Update 5/6/2010 9:20 PM:
After some more analysis, I determined that the frequencies I was seeing from PLO2 started at about 910 Mhz, and would slowly increase to about 950 Mhz over the course of about a half hour. I decided to check the voltage of the VCO (Voltage Controlled Oscillator, the heart of the PLO) control line. This voltage was only about .4 volts. This is the reason that the frequency of the device was so low. It was essentially being commanded to the lowest value. This said to me that either there was a problem with this part of the circuit, like some current is being shunted to ground, or there is something wrong with part of the PLL chip. The first thing I did was to check the circuit, there was very high resistance to ground and everything seemed fine. Then I decided to make sure that the RF inputs to the PLL chip were present. They were, the master oscillator and VCO output looked fine.
At this point, I didn’t know what was going on, and I asked on the mailing list. Sam mentioned that the problem I was having sounded like what happens when the PLL isn’t getting commanded with a desired setting. Following this line of reasoning, I attached the logic analyzer to the digital inputs to the PLL.
In the screen shot of the logic analyzer, notice that the “Latch Enable” (or LE) signal is never toggled. The clock and data lines look perfect. I became worried that I was in the same situation as I was with the ADC (a latch output was fried), and I still don’t have replacement latch chips. I attached the oscilloscope to the LE line and there was nothing. No signal at all, not even a degenerate one. I knew that last time I had a problem with the latch I looked at every signal using Sam’s control board test program and they looked fine. I disconnected all the modules from the control board and ran it again.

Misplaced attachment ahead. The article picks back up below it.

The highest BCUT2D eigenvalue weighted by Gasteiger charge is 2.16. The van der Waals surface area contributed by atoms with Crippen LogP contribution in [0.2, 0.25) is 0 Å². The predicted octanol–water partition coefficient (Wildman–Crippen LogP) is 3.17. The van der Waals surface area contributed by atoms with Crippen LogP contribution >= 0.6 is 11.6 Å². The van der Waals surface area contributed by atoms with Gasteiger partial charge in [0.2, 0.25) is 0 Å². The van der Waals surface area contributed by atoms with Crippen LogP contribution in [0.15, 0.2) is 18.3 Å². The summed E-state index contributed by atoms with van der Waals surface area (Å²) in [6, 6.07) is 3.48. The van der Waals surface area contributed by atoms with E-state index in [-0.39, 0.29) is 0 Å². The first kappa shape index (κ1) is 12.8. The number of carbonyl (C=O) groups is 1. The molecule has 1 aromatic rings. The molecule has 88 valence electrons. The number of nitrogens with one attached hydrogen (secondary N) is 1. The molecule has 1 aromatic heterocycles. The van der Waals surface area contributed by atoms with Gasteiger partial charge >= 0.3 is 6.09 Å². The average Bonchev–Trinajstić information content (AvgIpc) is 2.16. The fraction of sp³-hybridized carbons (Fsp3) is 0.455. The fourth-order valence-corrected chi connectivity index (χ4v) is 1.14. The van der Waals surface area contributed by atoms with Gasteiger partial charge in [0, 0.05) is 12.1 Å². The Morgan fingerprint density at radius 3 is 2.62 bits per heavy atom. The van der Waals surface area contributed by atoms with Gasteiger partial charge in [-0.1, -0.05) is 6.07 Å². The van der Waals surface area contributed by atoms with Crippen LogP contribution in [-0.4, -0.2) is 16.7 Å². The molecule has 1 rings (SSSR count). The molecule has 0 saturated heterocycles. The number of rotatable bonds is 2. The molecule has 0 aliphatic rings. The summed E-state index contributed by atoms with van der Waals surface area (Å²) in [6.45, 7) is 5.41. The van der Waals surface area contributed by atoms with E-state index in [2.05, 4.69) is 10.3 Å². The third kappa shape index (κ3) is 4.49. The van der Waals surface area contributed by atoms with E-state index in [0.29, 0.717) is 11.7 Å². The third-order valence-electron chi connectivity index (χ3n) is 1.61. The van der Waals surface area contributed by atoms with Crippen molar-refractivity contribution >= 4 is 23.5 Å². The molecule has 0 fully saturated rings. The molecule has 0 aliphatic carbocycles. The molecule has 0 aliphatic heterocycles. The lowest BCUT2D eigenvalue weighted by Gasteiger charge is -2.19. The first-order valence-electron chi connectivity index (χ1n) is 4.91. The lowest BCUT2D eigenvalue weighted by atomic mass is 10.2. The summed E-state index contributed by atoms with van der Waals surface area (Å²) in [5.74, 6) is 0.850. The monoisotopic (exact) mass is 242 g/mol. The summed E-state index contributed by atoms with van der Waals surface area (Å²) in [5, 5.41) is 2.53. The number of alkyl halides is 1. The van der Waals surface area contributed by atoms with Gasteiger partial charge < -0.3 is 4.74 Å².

This is the logic analyzer output using the control board test app. You can see that all the signals appear to be functioning. I even looked at each of these signals with the oscilloscope, still fine. Now, I’m wondering if I have things wired incorrectly. I double checked the logic wiring, and it’s correct.
Since I started the control board tester, I had closed the spectrum analyzer program. I don’t normally do this, because it takes a long time for the source code to be compiled. With everything hooked up, and started the analyzer program, and PLO2 seemed to be working!!! Galvanized by this, I did another dump of the logic connection to the PLL chip. To attach the test leads to the PLO, I had to disconnect the wire header. When I re-attached it, the PLL was acting weird again. And, the logic analyzer was still not displaying the LE signal. This time, I decided to leave everything hooked up exactly as it was, and re-start the application. Again, the module was working! Now, I think I’ve uncovered the problem. I think that the LE signal isn’t being asserted by the program. It seems like if the program starts with everything hooked up it doesn’t matter, but it you just ‘halt’ the scan and make changes, it doesn’t work. I’m not sure if fixing the problem with LE in software will help this, but it’s nice to know that re-starting the app can help some problems.
Finally! PLO2 producing correct output!
I’ll add PLO 1 & 3 soon. Stay tuned.